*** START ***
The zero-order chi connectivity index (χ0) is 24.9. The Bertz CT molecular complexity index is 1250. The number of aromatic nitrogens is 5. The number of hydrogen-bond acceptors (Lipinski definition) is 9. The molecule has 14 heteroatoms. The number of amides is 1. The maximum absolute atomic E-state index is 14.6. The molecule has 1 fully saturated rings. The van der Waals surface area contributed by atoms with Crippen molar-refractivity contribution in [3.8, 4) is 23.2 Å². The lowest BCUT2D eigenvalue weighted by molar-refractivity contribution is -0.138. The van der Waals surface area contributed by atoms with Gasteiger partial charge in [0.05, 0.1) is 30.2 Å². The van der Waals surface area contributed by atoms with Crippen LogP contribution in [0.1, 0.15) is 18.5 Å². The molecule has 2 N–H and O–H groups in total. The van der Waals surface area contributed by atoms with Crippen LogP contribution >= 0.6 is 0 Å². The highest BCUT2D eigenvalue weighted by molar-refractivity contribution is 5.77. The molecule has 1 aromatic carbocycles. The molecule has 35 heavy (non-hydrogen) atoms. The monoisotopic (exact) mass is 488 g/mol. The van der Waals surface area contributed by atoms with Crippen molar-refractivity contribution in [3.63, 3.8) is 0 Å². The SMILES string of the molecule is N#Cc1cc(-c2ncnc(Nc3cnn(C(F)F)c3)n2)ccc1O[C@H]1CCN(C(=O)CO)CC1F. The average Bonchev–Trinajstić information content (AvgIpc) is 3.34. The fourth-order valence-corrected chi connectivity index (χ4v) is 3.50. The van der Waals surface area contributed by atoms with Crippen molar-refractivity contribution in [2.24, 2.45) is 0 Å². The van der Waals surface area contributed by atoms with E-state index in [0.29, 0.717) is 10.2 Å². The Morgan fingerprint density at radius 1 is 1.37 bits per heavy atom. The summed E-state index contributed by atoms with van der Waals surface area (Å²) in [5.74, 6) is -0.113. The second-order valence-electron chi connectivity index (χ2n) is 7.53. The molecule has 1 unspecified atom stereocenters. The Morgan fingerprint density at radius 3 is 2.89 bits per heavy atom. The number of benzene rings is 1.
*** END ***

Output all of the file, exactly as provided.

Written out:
The zero-order chi connectivity index (χ0) is 24.9. The Bertz CT molecular complexity index is 1250. The number of aromatic nitrogens is 5. The number of hydrogen-bond acceptors (Lipinski definition) is 9. The molecule has 14 heteroatoms. The number of amides is 1. The maximum absolute atomic E-state index is 14.6. The molecule has 1 fully saturated rings. The van der Waals surface area contributed by atoms with Crippen molar-refractivity contribution in [3.8, 4) is 23.2 Å². The lowest BCUT2D eigenvalue weighted by molar-refractivity contribution is -0.138. The van der Waals surface area contributed by atoms with Gasteiger partial charge in [0.05, 0.1) is 30.2 Å². The van der Waals surface area contributed by atoms with Crippen LogP contribution in [0.1, 0.15) is 18.5 Å². The molecule has 2 N–H and O–H groups in total. The van der Waals surface area contributed by atoms with Crippen LogP contribution >= 0.6 is 0 Å². The highest BCUT2D eigenvalue weighted by molar-refractivity contribution is 5.77. The molecule has 1 aromatic carbocycles. The molecule has 35 heavy (non-hydrogen) atoms. The monoisotopic (exact) mass is 488 g/mol. The van der Waals surface area contributed by atoms with Crippen molar-refractivity contribution in [3.63, 3.8) is 0 Å². The SMILES string of the molecule is N#Cc1cc(-c2ncnc(Nc3cnn(C(F)F)c3)n2)ccc1O[C@H]1CCN(C(=O)CO)CC1F. The average Bonchev–Trinajstić information content (AvgIpc) is 3.34. The fourth-order valence-corrected chi connectivity index (χ4v) is 3.50. The van der Waals surface area contributed by atoms with Crippen molar-refractivity contribution in [2.24, 2.45) is 0 Å². The van der Waals surface area contributed by atoms with E-state index in [0.29, 0.717) is 10.2 Å². The Morgan fingerprint density at radius 1 is 1.37 bits per heavy atom. The summed E-state index contributed by atoms with van der Waals surface area (Å²) in [5.74, 6) is -0.113. The second-order valence-electron chi connectivity index (χ2n) is 7.53. The molecule has 1 unspecified atom stereocenters. The Morgan fingerprint density at radius 3 is 2.89 bits per heavy atom. The number of benzene rings is 1.